Just to lighten the mood, let us similarly dispel the concept of love. If mechanistically something like this happens between two people who are in “love”, say between a female/female couple, and this is what causes attachments and subsequent emotions, it is quite common to hear things to the effect, "but oh well, such a mechanistic picture does not matter, such feelings and emotions are still real.” Well the problem is that despite being emotional beings, we are also reflective beings. And if a scientist comes along and showed that feelings of love between two individuals is only bodily reaction to a chemical that gets attuned between two people, and the scientists proves such by duplicating the chemical and spraying it on the nearest teddy bear, and both individuals instantly love the teddy bear as much as each other, well these individuals are likely to be a little weary of what their bodily responses mean. This is of course an absurd picture, there is good reason to think that our attachments and bodily responses are at least a little more complex. There may be some underhanded confabulation. Something like “she loves her voice,” where the connection only is ephemerally tied in after the fact of the chemical attraction (assuming such a story). In time, however, such things may become tied, such as the partner and the partner's voice become an intellectually inseparable fact in the brain, even if at first such attachment was only some chemical quirk.

With all that said, if love is only this mechanism by cellular and bodily processes, and then taken in more widely within an intellectual sphere, I think many people may respond significantly differently to relationships. We humans are probably wont to say that: “If this idiotic pheromonal response is all coupling amounts to, then why should we respect it as a way to organize our selves, and our relationships, when I can just as easily spread a little pheromone over here on this teddy bear and experience the blissfulness of the emotional response. There are other things we need from relationships, but this bodily response is not what such should be built on.” Now, with that said, given both that our stories are not that simple nor can we begin to understand them, and given the way that all of this seats into our brain/mind/body in a nested mesh, we will probably never be able to fully reproduce the above, given that attachments, emotional responses, and thoughts are intertwined. We also probably do not have the intellectual architecture to make such acknowledgments and arrangements. Though, I will say, that some people have probably been moved by lines like “sugar intake is a blissful experience caused by evolutionary arrangement,” and then have gone on to alter behavior. There will be even more profound changes in the future as we reflect on the accidents of our evolutionary and genetic makeups, and find ways to alter or get around such, whether through medicine, technology, or social attitudes.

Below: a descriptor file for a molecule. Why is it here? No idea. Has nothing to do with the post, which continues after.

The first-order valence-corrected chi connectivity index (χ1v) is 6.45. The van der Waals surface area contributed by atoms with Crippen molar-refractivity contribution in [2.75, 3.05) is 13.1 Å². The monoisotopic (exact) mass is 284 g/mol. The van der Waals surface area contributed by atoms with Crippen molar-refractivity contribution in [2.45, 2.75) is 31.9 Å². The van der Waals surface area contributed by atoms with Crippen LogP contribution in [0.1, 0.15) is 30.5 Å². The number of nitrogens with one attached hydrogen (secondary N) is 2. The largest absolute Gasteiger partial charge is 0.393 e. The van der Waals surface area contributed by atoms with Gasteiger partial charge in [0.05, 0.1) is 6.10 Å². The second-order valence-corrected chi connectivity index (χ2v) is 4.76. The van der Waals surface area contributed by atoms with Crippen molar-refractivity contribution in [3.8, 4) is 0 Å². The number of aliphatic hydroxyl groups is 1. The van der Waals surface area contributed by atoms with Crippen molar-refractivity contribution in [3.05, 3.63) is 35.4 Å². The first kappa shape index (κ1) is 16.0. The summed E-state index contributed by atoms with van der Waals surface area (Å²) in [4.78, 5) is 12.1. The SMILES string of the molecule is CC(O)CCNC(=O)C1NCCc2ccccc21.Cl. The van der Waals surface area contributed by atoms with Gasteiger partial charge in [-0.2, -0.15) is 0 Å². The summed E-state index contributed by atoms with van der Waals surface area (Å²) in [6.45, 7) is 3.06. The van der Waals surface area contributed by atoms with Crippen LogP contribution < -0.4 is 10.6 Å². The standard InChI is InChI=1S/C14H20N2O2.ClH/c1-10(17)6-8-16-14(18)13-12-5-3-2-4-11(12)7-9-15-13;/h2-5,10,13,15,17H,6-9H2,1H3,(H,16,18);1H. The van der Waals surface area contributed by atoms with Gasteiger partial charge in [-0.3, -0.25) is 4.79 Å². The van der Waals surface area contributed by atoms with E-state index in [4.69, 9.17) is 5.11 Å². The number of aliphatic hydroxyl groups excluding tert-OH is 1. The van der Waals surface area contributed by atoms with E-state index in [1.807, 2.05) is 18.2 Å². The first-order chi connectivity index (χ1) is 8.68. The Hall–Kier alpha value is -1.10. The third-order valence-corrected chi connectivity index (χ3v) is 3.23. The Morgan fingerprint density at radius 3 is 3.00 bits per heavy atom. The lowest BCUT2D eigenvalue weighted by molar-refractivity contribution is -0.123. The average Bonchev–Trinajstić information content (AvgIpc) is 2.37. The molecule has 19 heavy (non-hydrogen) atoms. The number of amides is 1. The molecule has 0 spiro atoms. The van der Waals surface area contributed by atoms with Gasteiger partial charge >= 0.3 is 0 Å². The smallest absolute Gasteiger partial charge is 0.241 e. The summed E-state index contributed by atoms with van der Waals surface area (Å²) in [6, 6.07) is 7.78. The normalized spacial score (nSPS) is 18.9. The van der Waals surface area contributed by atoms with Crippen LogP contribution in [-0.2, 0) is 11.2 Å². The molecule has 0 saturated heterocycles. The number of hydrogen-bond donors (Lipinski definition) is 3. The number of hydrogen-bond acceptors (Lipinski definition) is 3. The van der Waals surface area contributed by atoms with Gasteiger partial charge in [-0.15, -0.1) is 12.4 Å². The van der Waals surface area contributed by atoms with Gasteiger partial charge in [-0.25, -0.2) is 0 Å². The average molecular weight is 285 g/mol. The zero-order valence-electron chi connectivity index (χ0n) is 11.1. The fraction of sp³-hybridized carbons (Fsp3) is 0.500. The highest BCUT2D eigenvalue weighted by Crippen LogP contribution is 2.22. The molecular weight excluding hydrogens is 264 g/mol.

Back to mechanism, it does not matter what exactly the mechanistic story is that is configuring at the most baseline level, say the level evolution originally “cared” about. Such a level is going to be vastly bereft of the conceptual imagery that we lay on top of it. And this, quite frankly, is the psychologists' problem, that is, they are helping to reify characteristics that when cognitive scientists or even evolutionary psychologist go fishing for mechanisms or a mechanistic story, they are going to find something that is vastly different than the socially proposed or psychologically proposed definition of a given characteristic. The cognitive scientist along with biologists of various stripes should eventually be able to tell the story, but it is going to come with endless culturally mediated behavioral aspects that get nested onto more fundamental structures. The mechanisms may be active and encouraging some of the complex social behavior in question, but the entire story will not be anywhere close to represented, at least within the more general mechanisms at the inherent genetic level.